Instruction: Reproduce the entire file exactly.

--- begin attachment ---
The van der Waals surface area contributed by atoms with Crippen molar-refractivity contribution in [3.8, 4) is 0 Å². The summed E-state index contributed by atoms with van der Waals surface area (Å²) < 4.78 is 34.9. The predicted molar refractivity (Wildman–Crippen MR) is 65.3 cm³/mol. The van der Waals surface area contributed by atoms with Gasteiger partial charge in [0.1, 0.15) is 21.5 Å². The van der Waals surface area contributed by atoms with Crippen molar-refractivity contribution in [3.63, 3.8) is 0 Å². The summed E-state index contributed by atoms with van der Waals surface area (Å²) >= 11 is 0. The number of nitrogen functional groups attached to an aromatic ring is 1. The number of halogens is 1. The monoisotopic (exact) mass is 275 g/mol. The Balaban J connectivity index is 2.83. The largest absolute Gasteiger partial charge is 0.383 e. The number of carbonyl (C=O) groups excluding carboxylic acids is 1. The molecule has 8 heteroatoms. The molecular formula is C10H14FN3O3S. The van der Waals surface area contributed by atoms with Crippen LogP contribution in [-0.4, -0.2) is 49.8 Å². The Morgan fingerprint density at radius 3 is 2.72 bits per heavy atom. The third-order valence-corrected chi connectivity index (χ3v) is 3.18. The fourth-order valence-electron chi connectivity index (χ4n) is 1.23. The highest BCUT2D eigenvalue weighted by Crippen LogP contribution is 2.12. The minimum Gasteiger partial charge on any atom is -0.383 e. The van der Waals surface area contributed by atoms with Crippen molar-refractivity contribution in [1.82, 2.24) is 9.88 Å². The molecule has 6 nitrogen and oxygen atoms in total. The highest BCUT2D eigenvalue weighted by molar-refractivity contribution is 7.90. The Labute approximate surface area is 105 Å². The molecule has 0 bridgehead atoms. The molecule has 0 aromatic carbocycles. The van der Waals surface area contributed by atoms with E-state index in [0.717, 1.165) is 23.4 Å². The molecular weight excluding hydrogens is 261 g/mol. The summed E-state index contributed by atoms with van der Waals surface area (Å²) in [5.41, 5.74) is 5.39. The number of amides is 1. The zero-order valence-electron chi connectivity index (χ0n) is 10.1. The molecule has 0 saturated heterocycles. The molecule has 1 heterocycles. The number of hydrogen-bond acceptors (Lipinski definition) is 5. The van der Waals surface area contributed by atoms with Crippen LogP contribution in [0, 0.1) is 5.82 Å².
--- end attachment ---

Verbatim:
The van der Waals surface area contributed by atoms with Crippen molar-refractivity contribution in [3.8, 4) is 0 Å². The summed E-state index contributed by atoms with van der Waals surface area (Å²) < 4.78 is 34.9. The predicted molar refractivity (Wildman–Crippen MR) is 65.3 cm³/mol. The van der Waals surface area contributed by atoms with Gasteiger partial charge in [0.1, 0.15) is 21.5 Å². The van der Waals surface area contributed by atoms with Crippen molar-refractivity contribution in [3.63, 3.8) is 0 Å². The summed E-state index contributed by atoms with van der Waals surface area (Å²) >= 11 is 0. The number of nitrogen functional groups attached to an aromatic ring is 1. The number of halogens is 1. The monoisotopic (exact) mass is 275 g/mol. The Balaban J connectivity index is 2.83. The largest absolute Gasteiger partial charge is 0.383 e. The number of carbonyl (C=O) groups excluding carboxylic acids is 1. The molecule has 8 heteroatoms. The molecular formula is C10H14FN3O3S. The van der Waals surface area contributed by atoms with Crippen LogP contribution in [-0.4, -0.2) is 49.8 Å². The Morgan fingerprint density at radius 3 is 2.72 bits per heavy atom. The third-order valence-corrected chi connectivity index (χ3v) is 3.18. The fourth-order valence-electron chi connectivity index (χ4n) is 1.23. The highest BCUT2D eigenvalue weighted by Crippen LogP contribution is 2.12. The minimum Gasteiger partial charge on any atom is -0.383 e. The van der Waals surface area contributed by atoms with Crippen molar-refractivity contribution in [1.82, 2.24) is 9.88 Å². The molecule has 6 nitrogen and oxygen atoms in total. The highest BCUT2D eigenvalue weighted by molar-refractivity contribution is 7.90. The Labute approximate surface area is 105 Å². The molecule has 0 bridgehead atoms. The molecule has 0 aromatic carbocycles. The van der Waals surface area contributed by atoms with E-state index in [0.717, 1.165) is 23.4 Å². The molecular weight excluding hydrogens is 261 g/mol. The summed E-state index contributed by atoms with van der Waals surface area (Å²) in [5.41, 5.74) is 5.39. The number of amides is 1. The zero-order valence-electron chi connectivity index (χ0n) is 10.1. The molecule has 0 saturated heterocycles. The molecule has 1 heterocycles. The number of hydrogen-bond acceptors (Lipinski definition) is 5. The van der Waals surface area contributed by atoms with Crippen LogP contribution in [0, 0.1) is 5.82 Å².